So I promised you symmetries…

Hello again and welcome! Following from my first post about group theory I figured I aught to give you a better overview by giving examples which will form a foundation for further study.

Your first family, cyclic groups. Picture a square. Actually, have it for free: rotations1 We can rotate this and keep it the same…more specifically it becomes


and then we get back to where we started. Ok. So at the moment we have these rotations by 90°. It makes sense to say that a rotation by 360° is the same as a rotation by 0°. Why? Well let’s assume that we didn’t do this. Then …,-450°, -360°, -270°, -180°, -90°, 0°, 90°, 180°, 270°, 360°, 450°,… would all be different. Also, to combine two rotations, we’d just add the numbers together. Try dividing all of the values of our rotations by 90. Look familiar? Before continuing: think about this for a bit.

So, does it look familiar? If not, think about the structure of these rotations. Angles which are a multiple of 90° form our elements. We combine these by adding them together. So the structure of this group is actually just the same as our first example, the whole numbers with addition! Also notice that no ‘squareness’ is captured by this group so let’s see what happens if we consider a rotation by 360° as the same as a rotation by 0°. This means that we only really have 4 different rotations. I’ll go through these below but before continuing: see if you can work out what they are and how they are combined.

An answer for what the group of rotations of the square should look like could consist of the four rotations; 0°, 90°, 180°, 270° (I say could because -270°, -180°, -90°, 0° or even -180°, -90°, 0°, 90° could be equally justified by the condition that 360° is the same as 0°). How can we combine these? If you haven’t had a go yet, try writing out the answers we obtain from combining these elements. Notice that, as with our first example of the whole numbers, we have that the order doesn’t matter: rotating by x° and then y° would give the same answer as rotating by y° and then x°. There is a very useful way of presenting this information, devised by Arthur Cayley and so known as a Cayley table. Let me show you the Cayley table for the group of rotations of the square and then I’ll explain what it all means.

90° 180° 270°
90° 180° 270°
90° 90° 180° 270°
180° 180° 270° 90°
270° 270° 90° 180°

So how do we read the information from the table? I’ve used colours to try and help here. We want to know how to combine any two elements from our group. The geometric visualisation here is to compose two rotations (do one followed by the other). As mentioned above, the order we compose our rotations doesn’t matter. But this might not always be the case (it won’t always be the case) and so we’re going to be careful about the order we do things.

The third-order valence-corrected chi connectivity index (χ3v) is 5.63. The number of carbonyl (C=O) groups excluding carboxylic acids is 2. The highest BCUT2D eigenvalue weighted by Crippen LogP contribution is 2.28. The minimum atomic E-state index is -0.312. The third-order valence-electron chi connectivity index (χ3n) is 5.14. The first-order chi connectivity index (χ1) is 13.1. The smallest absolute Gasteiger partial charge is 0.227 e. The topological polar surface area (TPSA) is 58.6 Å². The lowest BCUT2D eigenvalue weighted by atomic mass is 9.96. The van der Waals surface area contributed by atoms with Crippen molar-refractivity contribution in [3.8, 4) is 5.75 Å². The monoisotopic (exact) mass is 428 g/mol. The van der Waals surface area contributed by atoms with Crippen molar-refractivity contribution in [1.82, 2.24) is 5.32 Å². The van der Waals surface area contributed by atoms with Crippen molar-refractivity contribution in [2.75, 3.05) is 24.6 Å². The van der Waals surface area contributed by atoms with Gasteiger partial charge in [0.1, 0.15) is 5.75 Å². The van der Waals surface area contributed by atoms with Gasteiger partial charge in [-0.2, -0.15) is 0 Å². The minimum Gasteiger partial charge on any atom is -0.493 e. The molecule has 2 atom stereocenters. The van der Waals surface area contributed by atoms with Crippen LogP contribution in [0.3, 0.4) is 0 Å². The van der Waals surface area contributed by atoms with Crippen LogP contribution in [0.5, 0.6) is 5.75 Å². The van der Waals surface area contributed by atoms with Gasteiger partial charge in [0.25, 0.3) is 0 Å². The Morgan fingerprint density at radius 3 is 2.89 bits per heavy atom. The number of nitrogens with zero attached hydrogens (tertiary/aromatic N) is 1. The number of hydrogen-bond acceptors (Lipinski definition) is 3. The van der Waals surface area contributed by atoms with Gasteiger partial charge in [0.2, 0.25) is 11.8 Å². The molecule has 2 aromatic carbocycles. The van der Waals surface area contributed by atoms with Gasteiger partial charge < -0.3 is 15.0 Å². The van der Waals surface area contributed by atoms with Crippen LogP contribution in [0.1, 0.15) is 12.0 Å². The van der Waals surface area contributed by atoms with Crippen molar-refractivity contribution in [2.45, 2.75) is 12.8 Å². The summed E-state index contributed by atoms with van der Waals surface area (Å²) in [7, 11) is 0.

Definition: two elements x and y commute with respect to ∗ if x∗y=y∗x. If all the elements of a group commute, we say it is commutative or (more commonly) abelian.

Ok, so first comes an element chosen from those in red. We will compose this (denoted by ∗ for this example) with an element in blue. The result can then be read off in purple e.g.

  • 180° ∗ 90°270°
  • ∗ 180° = 180°
  • 270°90° =

So why is a Cayley table useful? Well because firstly, the one above provides the information of 16 equations. But also the information is more accessible. What do I mean? Well, we can see that 0° is the identity element since it has no effect on anything it’s multiplied by. As a convention we usually list the identity element first. Also, it’s easy to see what the inverse of each element is since you just need to scan a pink row or column until you find the identity element.

There are two subtleties worth highlighting now. First, the angles written down really represent rotations by these numbers, and so writing rd where d refers to the amount of degrees clockwise rotated would be clearer. Second, these rotations can be thought of as an abstract set of rules, but we’ve been thinking of them through how they act on the square. So just assuming people are aware that the rotation in red is done first may not be clear (and using colours in this way doesn’t seem very clear, rigorous, and what if you have hundreds of elements!)…one way to get round this would be to let ◊ denote our square and then write, for example

((◊)r180°) ∗ r90° = (◊)r270°

which again could be annoying to find a symbol for the shape we are acting on each time. Using a capital letter could remedy this. This leaves us with

((X)r180°) ∗ r90° = (X)r270°

and is hopefully now completely clear. But what does this have to do with the heading (quite a while ago now) of cyclic? We’ve done one example of the rotations of the square. Using any of the notations above (though I would recommend the final notation as it is the clearest) let’s see if you can generalise. Before continuing: write out the group of rotations of the triangle and the pentagon.